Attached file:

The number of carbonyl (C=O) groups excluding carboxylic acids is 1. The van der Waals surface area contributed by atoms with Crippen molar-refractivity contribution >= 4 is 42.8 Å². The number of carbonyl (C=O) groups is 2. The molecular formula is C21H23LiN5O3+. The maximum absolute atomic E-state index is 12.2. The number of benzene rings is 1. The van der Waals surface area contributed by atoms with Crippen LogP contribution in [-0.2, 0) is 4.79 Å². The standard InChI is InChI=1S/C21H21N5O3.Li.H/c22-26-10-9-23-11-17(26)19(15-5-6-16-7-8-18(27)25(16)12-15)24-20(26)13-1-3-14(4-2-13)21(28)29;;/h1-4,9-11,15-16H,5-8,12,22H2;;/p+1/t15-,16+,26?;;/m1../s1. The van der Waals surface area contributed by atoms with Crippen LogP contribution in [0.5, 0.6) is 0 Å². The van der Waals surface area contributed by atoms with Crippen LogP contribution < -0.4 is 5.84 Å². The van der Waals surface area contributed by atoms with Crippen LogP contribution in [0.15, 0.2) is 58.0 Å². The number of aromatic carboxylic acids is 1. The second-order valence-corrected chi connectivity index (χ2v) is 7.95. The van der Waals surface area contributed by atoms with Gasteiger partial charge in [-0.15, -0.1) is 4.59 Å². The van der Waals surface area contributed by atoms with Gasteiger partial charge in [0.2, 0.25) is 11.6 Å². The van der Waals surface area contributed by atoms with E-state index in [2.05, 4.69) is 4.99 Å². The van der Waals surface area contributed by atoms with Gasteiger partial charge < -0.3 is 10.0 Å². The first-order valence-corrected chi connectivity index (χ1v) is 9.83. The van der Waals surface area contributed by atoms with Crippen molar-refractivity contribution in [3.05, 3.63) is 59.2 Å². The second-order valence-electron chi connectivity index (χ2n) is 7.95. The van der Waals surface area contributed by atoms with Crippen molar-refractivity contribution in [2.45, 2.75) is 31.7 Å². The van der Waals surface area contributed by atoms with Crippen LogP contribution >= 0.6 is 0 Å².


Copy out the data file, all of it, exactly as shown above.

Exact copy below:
The number of carbonyl (C=O) groups excluding carboxylic acids is 1. The van der Waals surface area contributed by atoms with Crippen molar-refractivity contribution >= 4 is 42.8 Å². The number of carbonyl (C=O) groups is 2. The molecular formula is C21H23LiN5O3+. The maximum absolute atomic E-state index is 12.2. The number of benzene rings is 1. The van der Waals surface area contributed by atoms with Crippen LogP contribution in [-0.2, 0) is 4.79 Å². The standard InChI is InChI=1S/C21H21N5O3.Li.H/c22-26-10-9-23-11-17(26)19(15-5-6-16-7-8-18(27)25(16)12-15)24-20(26)13-1-3-14(4-2-13)21(28)29;;/h1-4,9-11,15-16H,5-8,12,22H2;;/p+1/t15-,16+,26?;;/m1../s1. The van der Waals surface area contributed by atoms with Crippen LogP contribution in [0.5, 0.6) is 0 Å². The van der Waals surface area contributed by atoms with Crippen LogP contribution < -0.4 is 5.84 Å². The van der Waals surface area contributed by atoms with Crippen LogP contribution in [0.15, 0.2) is 58.0 Å². The number of aromatic carboxylic acids is 1. The second-order valence-corrected chi connectivity index (χ2v) is 7.95. The van der Waals surface area contributed by atoms with Gasteiger partial charge in [-0.15, -0.1) is 4.59 Å². The van der Waals surface area contributed by atoms with Gasteiger partial charge in [0.2, 0.25) is 11.6 Å². The van der Waals surface area contributed by atoms with E-state index in [2.05, 4.69) is 4.99 Å². The van der Waals surface area contributed by atoms with Gasteiger partial charge < -0.3 is 10.0 Å². The first-order valence-corrected chi connectivity index (χ1v) is 9.83. The van der Waals surface area contributed by atoms with Crippen molar-refractivity contribution in [3.05, 3.63) is 59.2 Å². The second-order valence-electron chi connectivity index (χ2n) is 7.95. The van der Waals surface area contributed by atoms with Crippen molar-refractivity contribution in [2.45, 2.75) is 31.7 Å². The van der Waals surface area contributed by atoms with Crippen LogP contribution >= 0.6 is 0 Å².